Kierran Petersen is the former social media journalist at PRI's The World. In 2015, she graduated from The George Washington University with a degree in Journalism & Mass Communication.
Before making her way to Boston, she worked in Washington DC as a freelance writer and producer for BBC Washington. She has also spent time on the other side of the phone, during a stint at The Department of Health and Human Services working in the public affairs department. However, the best decision she says she has ever made was to live in Kigali, Rwanda for four months researching the role of filmmaking in the country's post-genocide restoration.
When she's not feverishly checking Twitter or fishing for likes on Facebook, she's probably playing soccer, listening to a podcast — or both.
From a reggaeton star to network chiefs to billionaires to a department store honcho — and now the city of New York: A growing number of people are abandoning Donald Trump after his derogatory comments about Mexican immigrants and Sen. John McCain. We figured it was about time to show their faces.
Users of Bitcoin are hoping that the financial crisis in Greece will draw more people to use the virtual currency.
After flying for five days, Solar Impulse 2, a solar-powered plane, has landed safely in a Hawaii airport after flying out of Japan. The pilot, Andre Borschberg,has broken the endurance record for a solo flight.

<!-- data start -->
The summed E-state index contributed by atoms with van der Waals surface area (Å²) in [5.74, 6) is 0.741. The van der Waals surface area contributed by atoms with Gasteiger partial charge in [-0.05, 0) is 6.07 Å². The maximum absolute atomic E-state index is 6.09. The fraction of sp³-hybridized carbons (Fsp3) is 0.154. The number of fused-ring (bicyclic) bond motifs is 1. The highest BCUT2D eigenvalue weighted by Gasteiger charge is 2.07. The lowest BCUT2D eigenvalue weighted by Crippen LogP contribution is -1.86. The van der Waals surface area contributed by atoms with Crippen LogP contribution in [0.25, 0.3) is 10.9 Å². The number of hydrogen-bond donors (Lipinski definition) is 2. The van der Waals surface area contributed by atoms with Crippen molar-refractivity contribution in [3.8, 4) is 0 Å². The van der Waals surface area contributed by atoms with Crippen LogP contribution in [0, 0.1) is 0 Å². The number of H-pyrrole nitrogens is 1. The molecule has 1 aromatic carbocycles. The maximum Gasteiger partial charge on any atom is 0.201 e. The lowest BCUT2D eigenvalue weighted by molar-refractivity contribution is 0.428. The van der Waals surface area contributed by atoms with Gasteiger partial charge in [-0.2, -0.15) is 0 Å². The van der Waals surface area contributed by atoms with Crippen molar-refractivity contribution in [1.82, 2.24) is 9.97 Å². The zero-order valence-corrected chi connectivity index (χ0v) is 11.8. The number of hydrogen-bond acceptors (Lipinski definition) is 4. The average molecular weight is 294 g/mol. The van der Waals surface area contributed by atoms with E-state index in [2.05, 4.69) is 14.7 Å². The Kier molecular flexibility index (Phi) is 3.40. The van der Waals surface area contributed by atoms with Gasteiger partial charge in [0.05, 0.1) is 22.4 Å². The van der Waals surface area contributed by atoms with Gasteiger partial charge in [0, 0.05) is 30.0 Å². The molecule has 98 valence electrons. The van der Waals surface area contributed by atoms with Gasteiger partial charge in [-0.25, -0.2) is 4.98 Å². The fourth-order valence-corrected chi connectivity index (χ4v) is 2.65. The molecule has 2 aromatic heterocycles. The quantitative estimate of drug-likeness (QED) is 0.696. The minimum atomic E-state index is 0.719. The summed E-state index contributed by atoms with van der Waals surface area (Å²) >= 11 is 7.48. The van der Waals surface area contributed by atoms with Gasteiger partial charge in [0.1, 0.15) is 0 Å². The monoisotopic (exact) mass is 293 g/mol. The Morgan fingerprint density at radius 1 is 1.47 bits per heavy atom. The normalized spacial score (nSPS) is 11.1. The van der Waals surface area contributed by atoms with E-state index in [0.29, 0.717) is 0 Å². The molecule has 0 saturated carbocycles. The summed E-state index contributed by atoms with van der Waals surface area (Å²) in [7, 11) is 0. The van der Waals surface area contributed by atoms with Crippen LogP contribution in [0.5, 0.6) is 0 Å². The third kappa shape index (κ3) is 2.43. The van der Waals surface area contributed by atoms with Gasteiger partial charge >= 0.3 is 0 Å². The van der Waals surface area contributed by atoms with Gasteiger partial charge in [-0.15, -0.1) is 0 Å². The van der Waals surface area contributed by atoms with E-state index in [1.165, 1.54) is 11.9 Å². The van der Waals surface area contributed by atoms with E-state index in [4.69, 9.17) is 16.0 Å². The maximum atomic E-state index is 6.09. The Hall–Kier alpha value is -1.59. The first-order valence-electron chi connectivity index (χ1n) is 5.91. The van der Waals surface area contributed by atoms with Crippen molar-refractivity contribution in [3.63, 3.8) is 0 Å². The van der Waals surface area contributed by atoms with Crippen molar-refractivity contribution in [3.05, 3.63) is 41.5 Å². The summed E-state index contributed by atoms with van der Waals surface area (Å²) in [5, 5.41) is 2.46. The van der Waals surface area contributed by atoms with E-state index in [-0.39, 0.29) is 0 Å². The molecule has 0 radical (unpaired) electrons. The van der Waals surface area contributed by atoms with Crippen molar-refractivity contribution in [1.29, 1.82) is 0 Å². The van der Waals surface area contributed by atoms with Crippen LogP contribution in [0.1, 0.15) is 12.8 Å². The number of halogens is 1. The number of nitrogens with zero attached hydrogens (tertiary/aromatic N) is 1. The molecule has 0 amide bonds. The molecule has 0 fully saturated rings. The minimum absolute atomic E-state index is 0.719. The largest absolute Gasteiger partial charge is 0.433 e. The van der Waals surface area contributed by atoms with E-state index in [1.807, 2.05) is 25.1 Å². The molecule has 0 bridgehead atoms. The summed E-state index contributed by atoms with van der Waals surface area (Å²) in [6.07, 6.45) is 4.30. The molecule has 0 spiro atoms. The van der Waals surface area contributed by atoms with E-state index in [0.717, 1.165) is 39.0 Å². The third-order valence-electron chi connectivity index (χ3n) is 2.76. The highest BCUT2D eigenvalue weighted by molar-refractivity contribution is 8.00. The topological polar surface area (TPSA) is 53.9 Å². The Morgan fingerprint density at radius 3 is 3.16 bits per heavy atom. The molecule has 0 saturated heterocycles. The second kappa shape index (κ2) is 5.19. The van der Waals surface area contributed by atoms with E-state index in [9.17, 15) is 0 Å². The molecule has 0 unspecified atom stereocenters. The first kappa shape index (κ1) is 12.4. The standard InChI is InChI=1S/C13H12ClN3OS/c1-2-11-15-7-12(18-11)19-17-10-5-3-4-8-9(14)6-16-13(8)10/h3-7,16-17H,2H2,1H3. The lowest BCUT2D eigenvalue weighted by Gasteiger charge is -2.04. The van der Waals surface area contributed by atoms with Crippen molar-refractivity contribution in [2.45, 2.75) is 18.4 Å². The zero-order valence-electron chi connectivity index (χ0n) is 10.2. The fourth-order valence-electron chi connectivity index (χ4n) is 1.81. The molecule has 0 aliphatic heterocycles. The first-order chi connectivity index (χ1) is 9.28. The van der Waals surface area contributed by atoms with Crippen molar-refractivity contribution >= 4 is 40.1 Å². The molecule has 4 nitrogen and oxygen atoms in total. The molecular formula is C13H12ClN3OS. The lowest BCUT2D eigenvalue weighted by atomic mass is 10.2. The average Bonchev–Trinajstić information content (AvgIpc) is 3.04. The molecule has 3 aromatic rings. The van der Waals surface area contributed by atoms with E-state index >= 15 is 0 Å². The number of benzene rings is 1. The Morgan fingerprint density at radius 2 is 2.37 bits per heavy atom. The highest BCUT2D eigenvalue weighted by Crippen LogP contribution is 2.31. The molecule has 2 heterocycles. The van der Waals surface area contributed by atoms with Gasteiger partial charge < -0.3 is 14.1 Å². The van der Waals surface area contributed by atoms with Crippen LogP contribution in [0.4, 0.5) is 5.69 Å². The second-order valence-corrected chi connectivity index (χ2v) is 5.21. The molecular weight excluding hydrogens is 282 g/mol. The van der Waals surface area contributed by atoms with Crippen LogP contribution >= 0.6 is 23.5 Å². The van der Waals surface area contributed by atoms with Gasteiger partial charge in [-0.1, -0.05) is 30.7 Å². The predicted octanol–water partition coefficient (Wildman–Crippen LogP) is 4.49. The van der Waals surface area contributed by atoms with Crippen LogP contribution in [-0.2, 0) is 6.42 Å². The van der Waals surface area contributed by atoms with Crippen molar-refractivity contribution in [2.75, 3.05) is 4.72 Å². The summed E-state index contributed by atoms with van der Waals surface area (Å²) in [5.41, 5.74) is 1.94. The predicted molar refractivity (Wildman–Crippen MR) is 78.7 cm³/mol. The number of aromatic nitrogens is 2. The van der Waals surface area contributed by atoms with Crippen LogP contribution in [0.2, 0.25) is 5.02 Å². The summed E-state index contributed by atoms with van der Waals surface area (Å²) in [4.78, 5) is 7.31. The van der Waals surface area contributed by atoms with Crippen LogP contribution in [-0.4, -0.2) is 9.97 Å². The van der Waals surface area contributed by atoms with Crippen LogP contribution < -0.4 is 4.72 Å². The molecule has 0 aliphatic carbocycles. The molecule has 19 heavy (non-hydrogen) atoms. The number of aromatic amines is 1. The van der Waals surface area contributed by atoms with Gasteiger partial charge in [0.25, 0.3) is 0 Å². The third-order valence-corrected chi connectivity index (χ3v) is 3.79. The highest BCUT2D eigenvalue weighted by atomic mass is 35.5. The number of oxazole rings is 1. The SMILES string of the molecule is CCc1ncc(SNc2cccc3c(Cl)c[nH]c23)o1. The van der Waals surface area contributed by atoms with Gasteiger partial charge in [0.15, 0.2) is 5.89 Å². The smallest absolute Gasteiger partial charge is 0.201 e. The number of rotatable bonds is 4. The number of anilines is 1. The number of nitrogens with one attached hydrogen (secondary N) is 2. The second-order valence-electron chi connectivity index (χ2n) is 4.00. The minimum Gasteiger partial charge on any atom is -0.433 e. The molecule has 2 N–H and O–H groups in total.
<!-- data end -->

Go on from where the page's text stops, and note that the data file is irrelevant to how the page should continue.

Four years ago, the Fukushima state weathered the worst nuclear disaster since Chernobyl. Today, they're home to a record-breaking wind turbine. But it's only a fraction of what the region's disabled nuclear complex used to produce.
Talk about a promising idea: After presidential hopeful Donald Trump accused Mexico of sending drugs, crime and rapists into the US, one artist is, um, hitting back.
Advocates have been pushing to get a woman on the $20 bill for a long time. However, reaction to the news that the US Treasury Department would put a woman on the $10 bill was generally lukewarm.
Officials in the Mexican border city Ciudad Juárez are hoping that removing the 'No More Weapons!" sign, which is made of confiscated guns, will help attract tourists and serve as a sign of good faith toward the United States.
Mouse killed three people before his owner decided to retire him in 2011. The bull died two years later.